# Clock_driven

Author: fangwei123456, lucifer2859

This tutorial focuses on spikingjelly.clock_driven, introducing the clock-driven simulation method, the concept of surrogate gradient method, and the use of differentiable spiking neurons.

Neftci E, Mostafa H, Zenke F, et al. Surrogate Gradient Learning in Spiking Neural Networks: Bringing the Power of Gradient-based optimization to spiking neural networks[J]. IEEE Signal Processing Magazine, 2019, 36(6): 51-63.

## SNN Compared with RNN

The neuron in SNN can be regarded as a kind of RNN, and its input is the voltage increment (or the product of current and membrane resistance, but for convenience, clock_driven.neuron uses voltage increment). The hidden state is the membrane voltage, and the output is a spike. Such spiking neurons are Markovian: the output at the current time is only related to the input at the current time and the state of the neuron itself.

You can use three discrete equations —— Charge, Discharge, Reset —— to describe any discrete spiking neuron:

$\begin{split}H(t) & = f(V(t-1), X(t)) \\ S(t) & = g(H(t) - V_{threshold}) = \Theta(H(t) - V_{threshold}) \\ V(t) & = H(t) \cdot (1 - S(t)) + V_{reset} \cdot S(t)\end{split}$

where $$V(t)$$ is the membrane voltage of the neuron; $$X(t)$$ is an external source input, such as voltage increment; $$H(t)$$ is the hidden state of the neuron, which can be understood as the instant before the neuron has not fired a spike; $$f(V(t-1), X(t))$$ is the state update equation of the neuron. Different neurons differ in the update equation.

For example, for a LIF neuron, we describe the differential equation of its dynamics below a threshold, and the corresponding difference equation are:

\begin{align}\begin{aligned}\tau_{m} \frac{\mathrm{d}V(t)}{\mathrm{d}t} = -(V(t) - V_{reset}) + X(t)\\\tau_{m} (V(t) - V(t-1)) = -(V(t-1) - V_{reset}) + X(t)\end{aligned}\end{align}

The corresponding Charge equation is

$f(V(t - 1), X(t)) = V(t - 1) + \frac{1}{\tau_{m}}(-(V(t - 1) - V_{reset}) + X(t))$

In the Discharge equation, $$S(t)$$ is a spike fired by a neuron, $$g(x)=\Theta(x)$$ is a step function. RNN is used to call it a gating function. In SNN, it is called a spiking function. The output of the spiking function is only 0 or 1, which can represent the firing process of spike, defined as

$\begin{split}\Theta(x) = \begin{cases} 1, & x \geq 0 \\ 0, & x < 0 \end{cases}\end{split}$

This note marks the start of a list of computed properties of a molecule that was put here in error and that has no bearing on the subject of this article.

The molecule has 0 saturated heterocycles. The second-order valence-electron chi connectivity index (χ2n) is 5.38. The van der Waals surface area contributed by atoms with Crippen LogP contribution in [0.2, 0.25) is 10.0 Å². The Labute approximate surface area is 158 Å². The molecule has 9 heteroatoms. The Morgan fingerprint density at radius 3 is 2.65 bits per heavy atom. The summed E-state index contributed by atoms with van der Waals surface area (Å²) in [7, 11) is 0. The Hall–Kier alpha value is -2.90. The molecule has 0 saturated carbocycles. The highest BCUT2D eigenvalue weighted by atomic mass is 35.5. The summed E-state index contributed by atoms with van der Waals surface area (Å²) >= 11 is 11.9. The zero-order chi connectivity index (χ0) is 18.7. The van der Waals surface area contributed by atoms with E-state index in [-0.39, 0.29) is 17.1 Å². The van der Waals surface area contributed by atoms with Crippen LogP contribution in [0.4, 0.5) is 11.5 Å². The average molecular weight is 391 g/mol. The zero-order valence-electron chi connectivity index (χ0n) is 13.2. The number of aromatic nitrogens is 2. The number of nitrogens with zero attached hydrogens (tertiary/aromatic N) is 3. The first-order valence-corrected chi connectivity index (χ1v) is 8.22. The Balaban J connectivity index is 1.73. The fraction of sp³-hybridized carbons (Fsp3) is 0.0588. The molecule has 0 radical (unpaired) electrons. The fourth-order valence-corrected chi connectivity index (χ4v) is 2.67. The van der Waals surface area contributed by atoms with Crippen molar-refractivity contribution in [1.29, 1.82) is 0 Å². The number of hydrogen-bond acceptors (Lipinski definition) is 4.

Reset means the reset process of the voltage: when a spike is fired, the voltage is reset to $$V_{reset}$$; If no spike is fired, the voltage remains unchanged.

RNN uses differentiable gating functions, such as the tanh function. Obviously, the spiking function of SNN $$g(x)=\Theta(x)$$ is not differentiable, which leads to the fact that SNN is very similar to RNN to a certain extent, but it cannot be trained by gradient descent and back-propagation. We can use a gating function that is very similar to $$g(x)=\Theta(x)$$ , but differentiable $$\sigma(x)$$ to replace it.

The core idea of ​​this method is: when forwarding, using $$g(x)=\Theta(x)$$, the output of the neuron is discrete 0 and 1, and our network is still SNN; When back-propagation, the gradient of the surrogate gradient function $$g'(x)=\sigma'(x)$$ is used to replace the gradient of the spiking function. The most common surrogate gradient function is the sigmoid function $$\sigma(\alpha x)=\frac{1}{1 + exp(-\alpha x)}$$. $$\alpha$$ can control the smoothness of the function. The function with larger $$\alpha$$ will be closer to $$\Theta(x)$$. But when it gets closer to $$x=0$$, the gradient will be more likely to explode. And when it gets farther to $$x=0$$, the gradient will be more likely to disappear. This makes the network more difficult to train. The following figure shows the shape of the surrogate gradient function and the corresponding Reset equation for different $$\alpha$$:

The default surrogate gradient function is clock_driven.surrogate.Sigmoid(), clock_driven.surrogate also provides other optional approximate gating functions. The surrogate gradient function is one of the parameters of the neuron constructor in clock_driven.neuron:

class BaseNode(base.MemoryModule):
def __init__(self, v_threshold: float = 1., v_reset: float = 0.,
surrogate_function: Callable = surrogate.Sigmoid(), detach_reset: bool = False):
"""
:param v_threshold: threshold voltage of neurons
:type v_threshold: float

:param v_reset: reset voltage of neurons. If not None, voltage of neurons that just fired spikes will be set to
v_reset. If None, voltage of neurons that just fired spikes will subtract v_threshold
:type v_reset: float